It never crossed my mind to reach out to you until recently. I've been a consistent reader of everyone writing into you but I never thought to do it myself. See, half the problem was, and is, I've been blind to my own problems. Long story short, I've struggled with an eating disorder for about 8 years now. I gained weight my freshman year of college. The Freshmen 15 is no joke. I felt disgusting and could not accept how I felt. I was thin my whole life, never worried about my weight or what I ate. This was something so new and something so disturbing to me. I spent the entire summer of my freshman year trying to lose weight. I did and moved on. I started eating less and working out more. My sophomore year it became a bit of an obsession, but with the distraction of school and friends and so much going on during college, I managed. I gained weight again senior year and swore to myself after I graduated I'd never let myself get that "fat" again.
You know sometimes the sensei learns much from the grasshopper. As I age, that’s how I feel. I thank you for that.
Most days I am under control but some days I’m off. I wish this wasn’t so but it is.
I feel like I have been making a significant amount of progress in my life. Honestly, I’m becoming the person that I always wanted to be. I always try to keep a positive attitude, work as hard as I possibly can, and most importantly, be nice to everyone, all the time.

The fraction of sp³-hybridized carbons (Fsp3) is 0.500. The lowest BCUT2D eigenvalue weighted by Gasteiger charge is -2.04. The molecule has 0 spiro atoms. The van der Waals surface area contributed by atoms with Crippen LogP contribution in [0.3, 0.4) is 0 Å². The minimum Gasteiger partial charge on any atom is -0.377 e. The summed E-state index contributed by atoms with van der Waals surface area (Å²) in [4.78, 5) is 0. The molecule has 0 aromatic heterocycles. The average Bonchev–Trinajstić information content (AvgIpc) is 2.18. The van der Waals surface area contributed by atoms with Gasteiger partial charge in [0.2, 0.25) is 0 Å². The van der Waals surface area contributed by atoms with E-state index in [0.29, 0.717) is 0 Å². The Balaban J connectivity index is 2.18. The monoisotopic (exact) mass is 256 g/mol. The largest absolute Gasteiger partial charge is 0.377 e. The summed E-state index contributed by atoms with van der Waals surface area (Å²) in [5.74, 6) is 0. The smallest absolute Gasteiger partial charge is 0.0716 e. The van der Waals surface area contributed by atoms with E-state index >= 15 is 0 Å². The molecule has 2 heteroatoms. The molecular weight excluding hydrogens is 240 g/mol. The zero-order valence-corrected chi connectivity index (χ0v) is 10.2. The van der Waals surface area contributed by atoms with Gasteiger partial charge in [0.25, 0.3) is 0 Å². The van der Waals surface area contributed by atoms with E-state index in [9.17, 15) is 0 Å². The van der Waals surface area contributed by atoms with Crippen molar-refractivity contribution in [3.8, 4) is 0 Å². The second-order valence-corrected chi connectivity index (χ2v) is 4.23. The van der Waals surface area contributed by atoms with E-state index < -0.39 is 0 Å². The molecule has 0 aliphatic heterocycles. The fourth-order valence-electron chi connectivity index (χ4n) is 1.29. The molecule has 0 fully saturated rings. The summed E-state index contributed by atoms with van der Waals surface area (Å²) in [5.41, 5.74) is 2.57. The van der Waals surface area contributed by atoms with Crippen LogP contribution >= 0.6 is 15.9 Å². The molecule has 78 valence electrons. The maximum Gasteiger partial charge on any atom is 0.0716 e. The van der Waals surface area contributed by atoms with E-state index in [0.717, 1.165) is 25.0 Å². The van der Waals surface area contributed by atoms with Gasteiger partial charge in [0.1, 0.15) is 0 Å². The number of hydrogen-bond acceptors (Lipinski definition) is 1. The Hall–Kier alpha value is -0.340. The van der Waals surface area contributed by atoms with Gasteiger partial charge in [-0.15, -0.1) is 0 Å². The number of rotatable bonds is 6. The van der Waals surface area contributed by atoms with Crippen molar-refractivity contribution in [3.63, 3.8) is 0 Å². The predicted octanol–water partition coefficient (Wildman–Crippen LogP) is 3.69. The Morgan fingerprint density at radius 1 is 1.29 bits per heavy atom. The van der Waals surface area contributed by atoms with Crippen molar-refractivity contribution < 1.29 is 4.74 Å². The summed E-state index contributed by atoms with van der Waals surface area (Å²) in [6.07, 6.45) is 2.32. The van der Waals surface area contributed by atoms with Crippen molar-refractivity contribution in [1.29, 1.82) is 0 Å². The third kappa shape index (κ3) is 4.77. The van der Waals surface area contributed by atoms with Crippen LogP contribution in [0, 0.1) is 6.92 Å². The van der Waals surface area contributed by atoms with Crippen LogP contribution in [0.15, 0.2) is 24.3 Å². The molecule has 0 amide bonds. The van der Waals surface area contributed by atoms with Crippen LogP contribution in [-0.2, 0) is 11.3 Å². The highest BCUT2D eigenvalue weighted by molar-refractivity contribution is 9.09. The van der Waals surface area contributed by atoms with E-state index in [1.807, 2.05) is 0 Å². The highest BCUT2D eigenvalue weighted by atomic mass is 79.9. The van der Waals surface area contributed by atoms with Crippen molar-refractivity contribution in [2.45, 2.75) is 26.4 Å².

Like many other people, I’ve spent a lot of time beating myself up for what I haven’t done yet. I’ve set expectations for myself that were too big or overwhelming that instead of motivating me, they made me feel stuck. Thankfully, I am now at a point in my life where I don’t feel the self-imposed pressure that I used to and I’m going to share with you how I got here.
In therapy, I have been taught that anxiety is something that is learned. While my story of living with Generalized Anxiety Disorder and Panic Disorder is a long and confusing one, I can now look back and figure out exactly when I started to “learn” to be anxious. It was 11 years ago and I was 17 years old. I am not entirely sure if it is necessary to tell you about specific experiences that lead me to learning to be anxious, but I can tell you, for sure, it is important to share with you what else I learned that year and every year afterwards.